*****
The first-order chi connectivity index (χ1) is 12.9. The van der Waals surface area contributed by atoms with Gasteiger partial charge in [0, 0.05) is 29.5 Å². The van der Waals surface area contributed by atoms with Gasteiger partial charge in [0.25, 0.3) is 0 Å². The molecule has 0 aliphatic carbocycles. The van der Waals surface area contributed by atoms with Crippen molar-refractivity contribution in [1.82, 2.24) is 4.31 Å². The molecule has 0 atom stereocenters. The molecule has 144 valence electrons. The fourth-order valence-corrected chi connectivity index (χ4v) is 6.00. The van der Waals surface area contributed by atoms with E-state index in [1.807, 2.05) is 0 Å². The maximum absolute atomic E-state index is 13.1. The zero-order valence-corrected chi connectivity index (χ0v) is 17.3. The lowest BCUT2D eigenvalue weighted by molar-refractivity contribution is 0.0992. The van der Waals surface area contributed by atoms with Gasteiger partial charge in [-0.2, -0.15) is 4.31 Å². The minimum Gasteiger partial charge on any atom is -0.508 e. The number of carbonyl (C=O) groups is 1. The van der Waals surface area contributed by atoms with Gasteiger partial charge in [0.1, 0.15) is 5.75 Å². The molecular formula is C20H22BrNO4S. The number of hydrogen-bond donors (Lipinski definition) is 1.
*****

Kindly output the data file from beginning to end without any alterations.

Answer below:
The first-order chi connectivity index (χ1) is 12.9. The van der Waals surface area contributed by atoms with Gasteiger partial charge in [0, 0.05) is 29.5 Å². The van der Waals surface area contributed by atoms with Gasteiger partial charge in [0.25, 0.3) is 0 Å². The molecule has 0 aliphatic carbocycles. The van der Waals surface area contributed by atoms with Crippen molar-refractivity contribution in [1.82, 2.24) is 4.31 Å². The molecule has 0 atom stereocenters. The molecule has 144 valence electrons. The fourth-order valence-corrected chi connectivity index (χ4v) is 6.00. The van der Waals surface area contributed by atoms with E-state index in [1.807, 2.05) is 0 Å². The maximum absolute atomic E-state index is 13.1. The zero-order valence-corrected chi connectivity index (χ0v) is 17.3. The lowest BCUT2D eigenvalue weighted by molar-refractivity contribution is 0.0992. The van der Waals surface area contributed by atoms with Gasteiger partial charge in [-0.2, -0.15) is 4.31 Å². The minimum Gasteiger partial charge on any atom is -0.508 e. The number of carbonyl (C=O) groups is 1. The van der Waals surface area contributed by atoms with Gasteiger partial charge in [0.1, 0.15) is 5.75 Å². The molecular formula is C20H22BrNO4S. The number of hydrogen-bond donors (Lipinski definition) is 1.